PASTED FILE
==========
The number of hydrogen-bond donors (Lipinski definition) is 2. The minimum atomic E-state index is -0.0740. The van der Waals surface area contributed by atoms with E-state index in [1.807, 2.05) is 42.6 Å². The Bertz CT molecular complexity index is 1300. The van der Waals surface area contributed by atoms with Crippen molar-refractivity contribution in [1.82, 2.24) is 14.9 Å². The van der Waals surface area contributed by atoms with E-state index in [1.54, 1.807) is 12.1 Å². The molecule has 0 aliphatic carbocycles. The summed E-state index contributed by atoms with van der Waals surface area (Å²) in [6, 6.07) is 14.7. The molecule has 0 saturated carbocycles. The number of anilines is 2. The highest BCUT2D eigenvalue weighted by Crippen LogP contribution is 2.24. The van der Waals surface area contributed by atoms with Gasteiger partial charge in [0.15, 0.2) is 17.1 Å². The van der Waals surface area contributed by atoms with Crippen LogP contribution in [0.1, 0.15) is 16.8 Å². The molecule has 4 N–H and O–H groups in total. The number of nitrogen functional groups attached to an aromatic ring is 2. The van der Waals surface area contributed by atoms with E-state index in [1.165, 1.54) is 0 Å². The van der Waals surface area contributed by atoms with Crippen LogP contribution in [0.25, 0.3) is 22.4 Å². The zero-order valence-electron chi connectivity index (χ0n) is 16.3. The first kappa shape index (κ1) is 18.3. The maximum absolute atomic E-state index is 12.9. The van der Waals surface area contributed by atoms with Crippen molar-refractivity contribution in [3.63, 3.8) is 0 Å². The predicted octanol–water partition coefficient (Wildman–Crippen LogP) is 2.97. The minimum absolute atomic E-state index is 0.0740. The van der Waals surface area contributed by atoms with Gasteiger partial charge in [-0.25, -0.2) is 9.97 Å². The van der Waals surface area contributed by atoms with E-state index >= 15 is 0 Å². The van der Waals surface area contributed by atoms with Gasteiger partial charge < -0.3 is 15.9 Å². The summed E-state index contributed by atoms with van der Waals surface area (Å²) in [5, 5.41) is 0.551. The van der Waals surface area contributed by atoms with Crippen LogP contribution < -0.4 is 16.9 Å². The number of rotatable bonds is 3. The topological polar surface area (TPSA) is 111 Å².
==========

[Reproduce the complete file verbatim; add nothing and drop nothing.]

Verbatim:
The number of hydrogen-bond donors (Lipinski definition) is 2. The minimum atomic E-state index is -0.0740. The van der Waals surface area contributed by atoms with E-state index in [1.807, 2.05) is 42.6 Å². The Bertz CT molecular complexity index is 1300. The van der Waals surface area contributed by atoms with Crippen molar-refractivity contribution in [1.82, 2.24) is 14.9 Å². The van der Waals surface area contributed by atoms with E-state index in [1.54, 1.807) is 12.1 Å². The molecule has 0 aliphatic carbocycles. The summed E-state index contributed by atoms with van der Waals surface area (Å²) in [6, 6.07) is 14.7. The molecule has 0 saturated carbocycles. The number of anilines is 2. The highest BCUT2D eigenvalue weighted by Crippen LogP contribution is 2.24. The van der Waals surface area contributed by atoms with Gasteiger partial charge in [0.15, 0.2) is 17.1 Å². The van der Waals surface area contributed by atoms with Crippen LogP contribution in [0.1, 0.15) is 16.8 Å². The molecule has 4 N–H and O–H groups in total. The number of nitrogen functional groups attached to an aromatic ring is 2. The van der Waals surface area contributed by atoms with E-state index in [1.165, 1.54) is 0 Å². The van der Waals surface area contributed by atoms with Crippen LogP contribution in [0.25, 0.3) is 22.4 Å². The zero-order valence-electron chi connectivity index (χ0n) is 16.3. The first kappa shape index (κ1) is 18.3. The maximum absolute atomic E-state index is 12.9. The van der Waals surface area contributed by atoms with Crippen molar-refractivity contribution in [3.63, 3.8) is 0 Å². The predicted octanol–water partition coefficient (Wildman–Crippen LogP) is 2.97. The minimum absolute atomic E-state index is 0.0740. The van der Waals surface area contributed by atoms with Gasteiger partial charge in [-0.25, -0.2) is 9.97 Å². The van der Waals surface area contributed by atoms with E-state index >= 15 is 0 Å². The van der Waals surface area contributed by atoms with Gasteiger partial charge < -0.3 is 15.9 Å². The summed E-state index contributed by atoms with van der Waals surface area (Å²) in [5, 5.41) is 0.551. The van der Waals surface area contributed by atoms with Crippen LogP contribution < -0.4 is 16.9 Å². The number of rotatable bonds is 3. The topological polar surface area (TPSA) is 111 Å².